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Infrared x-ray machine

December 21, 2006
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costre (guest)  -  December 21, 2006, 18:58
I can see how it'd work. The x-ray scans the inside of the arms and generates a picture. Then a projector instantly displays the picture over the area the x-rays are scanning. I doubt you would like to do this too often though, considering the nurses always leave the room before you're x-rayed in the hospital ...
 Deleted0001  -  December 21, 2006, 19:35
 Dantalion  -  December 21, 2006, 22:44
Looks cool, thanks for explaining Costre :)
 nuke21  -  December 22, 2006, 00:31
Cant see much from video.
 OGrilla  -  December 22, 2006, 04:13
I don't think that's how it works, costre, seeing as how they have it on for an extended period of time in the midst of a small number of people at some sort of convention. (listen to background noise) Also, x-rays normally show bones and hard tissue, whereas this device is displaying the tissues directly under the skin, meaning that most likely it works on a frequency slightly lower than that need to penetrate the skin, so that it will show tissues that are a bit denser. Then, it automatically displays the data using an array of lasers. I don't see how the infra-red part of the device would fit in with your explanation, anyway. This certainly is an awesome video and looks like it will help medical students a ton! This may or may not be a good thing, however. For instance, what if these devices are installed everywhere in the next couple years and become as common as blood pressure measuring devices? Most nurses will rely on them too heavily, and if there happens to be a power failure, or if they quickly need to inject a chemical or draw blood, they'll be unable to locate the arteries properly. I see more positives coming out of this technology than negatives, though.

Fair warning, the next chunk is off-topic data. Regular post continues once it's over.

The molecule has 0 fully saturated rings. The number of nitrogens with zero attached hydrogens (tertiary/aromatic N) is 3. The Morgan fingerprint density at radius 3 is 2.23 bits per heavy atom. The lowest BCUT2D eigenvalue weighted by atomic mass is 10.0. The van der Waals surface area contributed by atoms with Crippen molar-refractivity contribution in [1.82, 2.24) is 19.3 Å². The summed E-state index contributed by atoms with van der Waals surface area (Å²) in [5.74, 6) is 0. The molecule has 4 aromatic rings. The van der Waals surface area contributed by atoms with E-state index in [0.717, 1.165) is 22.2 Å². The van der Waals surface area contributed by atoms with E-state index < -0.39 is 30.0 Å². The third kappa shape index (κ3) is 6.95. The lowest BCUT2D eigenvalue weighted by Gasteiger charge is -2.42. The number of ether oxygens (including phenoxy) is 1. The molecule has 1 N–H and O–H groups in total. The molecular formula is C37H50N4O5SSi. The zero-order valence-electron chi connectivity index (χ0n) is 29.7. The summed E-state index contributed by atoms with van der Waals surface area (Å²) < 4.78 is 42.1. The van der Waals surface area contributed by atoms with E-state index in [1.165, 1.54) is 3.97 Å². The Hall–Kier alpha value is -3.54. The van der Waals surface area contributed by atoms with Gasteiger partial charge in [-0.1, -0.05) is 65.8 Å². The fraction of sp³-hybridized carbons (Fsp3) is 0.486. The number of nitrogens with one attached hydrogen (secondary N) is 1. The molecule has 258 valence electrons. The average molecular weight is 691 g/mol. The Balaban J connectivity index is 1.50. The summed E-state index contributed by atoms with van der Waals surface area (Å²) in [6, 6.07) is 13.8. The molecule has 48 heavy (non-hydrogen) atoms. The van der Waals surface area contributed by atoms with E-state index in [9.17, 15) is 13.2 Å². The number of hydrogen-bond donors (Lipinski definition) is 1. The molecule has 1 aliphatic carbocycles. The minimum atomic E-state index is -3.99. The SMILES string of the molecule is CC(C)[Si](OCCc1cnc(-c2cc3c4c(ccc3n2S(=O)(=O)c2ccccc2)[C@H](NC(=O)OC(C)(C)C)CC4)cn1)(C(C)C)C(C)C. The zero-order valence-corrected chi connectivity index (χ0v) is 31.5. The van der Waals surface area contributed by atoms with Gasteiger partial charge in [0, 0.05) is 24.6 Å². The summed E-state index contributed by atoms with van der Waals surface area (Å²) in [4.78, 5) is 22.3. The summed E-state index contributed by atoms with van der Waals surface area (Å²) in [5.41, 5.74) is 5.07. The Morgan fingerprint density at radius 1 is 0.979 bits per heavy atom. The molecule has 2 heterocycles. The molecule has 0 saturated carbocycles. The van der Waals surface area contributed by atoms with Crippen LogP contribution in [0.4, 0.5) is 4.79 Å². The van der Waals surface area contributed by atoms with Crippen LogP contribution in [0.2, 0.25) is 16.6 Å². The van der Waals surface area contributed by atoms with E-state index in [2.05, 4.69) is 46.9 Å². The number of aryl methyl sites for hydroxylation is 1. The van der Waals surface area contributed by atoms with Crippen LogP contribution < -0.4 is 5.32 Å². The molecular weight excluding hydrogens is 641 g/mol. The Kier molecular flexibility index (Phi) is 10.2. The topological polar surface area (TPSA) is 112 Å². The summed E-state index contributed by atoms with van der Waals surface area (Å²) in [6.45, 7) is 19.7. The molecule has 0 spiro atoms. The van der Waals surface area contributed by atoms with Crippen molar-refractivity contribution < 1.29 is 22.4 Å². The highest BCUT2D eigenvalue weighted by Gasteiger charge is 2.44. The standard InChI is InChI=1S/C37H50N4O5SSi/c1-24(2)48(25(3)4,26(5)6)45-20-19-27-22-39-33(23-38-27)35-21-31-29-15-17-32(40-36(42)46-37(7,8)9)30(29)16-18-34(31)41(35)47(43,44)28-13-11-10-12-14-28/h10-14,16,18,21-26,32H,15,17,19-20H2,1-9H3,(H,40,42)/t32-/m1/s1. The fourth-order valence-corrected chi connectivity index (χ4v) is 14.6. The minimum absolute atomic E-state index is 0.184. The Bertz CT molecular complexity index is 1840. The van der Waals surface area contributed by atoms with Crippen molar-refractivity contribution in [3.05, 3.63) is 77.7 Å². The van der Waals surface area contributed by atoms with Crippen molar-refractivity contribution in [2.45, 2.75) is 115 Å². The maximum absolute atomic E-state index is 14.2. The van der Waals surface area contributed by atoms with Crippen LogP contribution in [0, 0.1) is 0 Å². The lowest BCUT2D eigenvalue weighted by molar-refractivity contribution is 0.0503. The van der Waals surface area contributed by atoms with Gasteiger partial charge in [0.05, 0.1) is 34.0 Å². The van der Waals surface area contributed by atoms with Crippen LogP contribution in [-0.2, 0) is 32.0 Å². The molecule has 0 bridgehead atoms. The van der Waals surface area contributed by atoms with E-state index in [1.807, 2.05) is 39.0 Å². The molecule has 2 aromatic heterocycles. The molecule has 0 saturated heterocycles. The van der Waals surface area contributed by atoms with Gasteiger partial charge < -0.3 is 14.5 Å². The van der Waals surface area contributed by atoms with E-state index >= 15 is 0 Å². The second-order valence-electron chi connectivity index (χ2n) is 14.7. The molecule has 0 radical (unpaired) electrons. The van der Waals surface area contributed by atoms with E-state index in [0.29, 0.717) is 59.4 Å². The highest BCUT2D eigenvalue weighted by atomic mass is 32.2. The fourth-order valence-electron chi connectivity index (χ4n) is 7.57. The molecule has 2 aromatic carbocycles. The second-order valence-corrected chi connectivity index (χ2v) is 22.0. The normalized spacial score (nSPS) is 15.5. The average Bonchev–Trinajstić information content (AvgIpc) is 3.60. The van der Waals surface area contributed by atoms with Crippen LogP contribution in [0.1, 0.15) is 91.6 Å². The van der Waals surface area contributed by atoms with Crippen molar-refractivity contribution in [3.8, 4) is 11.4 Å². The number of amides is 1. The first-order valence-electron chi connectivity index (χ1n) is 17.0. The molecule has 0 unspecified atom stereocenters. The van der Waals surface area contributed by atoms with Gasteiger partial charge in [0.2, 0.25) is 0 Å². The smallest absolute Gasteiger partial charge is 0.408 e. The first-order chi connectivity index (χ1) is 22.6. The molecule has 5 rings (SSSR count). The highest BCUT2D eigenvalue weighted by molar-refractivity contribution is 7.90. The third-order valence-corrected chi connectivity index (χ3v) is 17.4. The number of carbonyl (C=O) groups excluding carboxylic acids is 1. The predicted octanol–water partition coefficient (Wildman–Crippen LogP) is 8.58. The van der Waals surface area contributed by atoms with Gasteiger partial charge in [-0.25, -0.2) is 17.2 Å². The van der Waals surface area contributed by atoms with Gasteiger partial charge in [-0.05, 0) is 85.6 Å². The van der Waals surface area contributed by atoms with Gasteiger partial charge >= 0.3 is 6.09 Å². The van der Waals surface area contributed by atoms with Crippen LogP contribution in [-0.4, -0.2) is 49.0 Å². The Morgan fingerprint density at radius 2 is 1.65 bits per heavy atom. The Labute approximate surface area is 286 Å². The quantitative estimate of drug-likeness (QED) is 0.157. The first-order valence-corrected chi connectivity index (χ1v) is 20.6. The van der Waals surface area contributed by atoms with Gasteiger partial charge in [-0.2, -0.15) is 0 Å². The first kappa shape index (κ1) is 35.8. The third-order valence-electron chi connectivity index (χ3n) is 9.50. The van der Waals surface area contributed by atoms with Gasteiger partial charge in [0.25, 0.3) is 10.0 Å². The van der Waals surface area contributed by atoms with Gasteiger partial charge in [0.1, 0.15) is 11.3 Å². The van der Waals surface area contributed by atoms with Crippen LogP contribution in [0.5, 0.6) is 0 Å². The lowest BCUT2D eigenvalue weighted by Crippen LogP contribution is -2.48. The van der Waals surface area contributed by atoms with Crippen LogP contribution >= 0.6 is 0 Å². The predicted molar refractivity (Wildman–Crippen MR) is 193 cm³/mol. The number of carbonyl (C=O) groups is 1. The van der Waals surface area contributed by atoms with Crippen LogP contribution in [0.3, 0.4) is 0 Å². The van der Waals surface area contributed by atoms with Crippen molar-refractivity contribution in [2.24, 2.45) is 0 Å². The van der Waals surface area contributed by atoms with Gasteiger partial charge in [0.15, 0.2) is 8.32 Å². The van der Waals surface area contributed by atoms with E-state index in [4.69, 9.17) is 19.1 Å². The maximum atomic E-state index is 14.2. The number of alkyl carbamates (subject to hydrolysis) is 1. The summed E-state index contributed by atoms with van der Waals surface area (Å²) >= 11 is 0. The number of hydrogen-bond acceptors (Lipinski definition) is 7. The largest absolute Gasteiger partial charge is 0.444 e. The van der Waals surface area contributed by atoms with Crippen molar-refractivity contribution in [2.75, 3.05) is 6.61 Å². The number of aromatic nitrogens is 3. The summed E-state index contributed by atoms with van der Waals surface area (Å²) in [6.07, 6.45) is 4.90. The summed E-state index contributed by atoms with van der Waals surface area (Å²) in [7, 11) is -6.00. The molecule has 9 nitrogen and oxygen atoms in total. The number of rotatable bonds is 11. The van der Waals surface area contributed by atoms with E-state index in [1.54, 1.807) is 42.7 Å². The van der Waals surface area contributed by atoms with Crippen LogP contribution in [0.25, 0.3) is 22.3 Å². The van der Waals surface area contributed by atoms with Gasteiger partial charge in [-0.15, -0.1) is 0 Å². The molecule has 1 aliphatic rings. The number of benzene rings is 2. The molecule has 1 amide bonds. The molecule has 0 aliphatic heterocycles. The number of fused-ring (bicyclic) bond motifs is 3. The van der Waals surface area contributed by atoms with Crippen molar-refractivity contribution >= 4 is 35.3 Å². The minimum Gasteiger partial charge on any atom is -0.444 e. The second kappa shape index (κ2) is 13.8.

aero  -  December 22, 2006, 17:12
Ulf: Maybe you should post this one instead Almost the same footage but *with* explanation.
Saddie (guest)  -  December 24, 2006, 03:49
thats so fricing cool
kek (guest)  -  December 24, 2006, 10:10
Some pulse reading machines (the ones you'd insert your finger in) are using infrared light to measure when there's light in the arteries because of the blood's property to absorb IR light. Also, if you'd take a picture of a person with a camera that's sensible to the infrared (or has an IR filter on top) you'd clearly see the veins and arteries beneath the person's skin.
 Dantalion  -  December 24, 2006, 15:06
Thanks OGrilla and kek, that clearifies it. I hope I understood it; this thing is working with IR, and has nothing to do with X-Rays, in fact it doesn't even work as an x-ray machine, it only displays subdermal tissues and bloodveins?
Naga (guest)  -  January 12, 2007, 14:41
Since it only goes past the skin layers... What happens when you put it against clothing? ;) ;)



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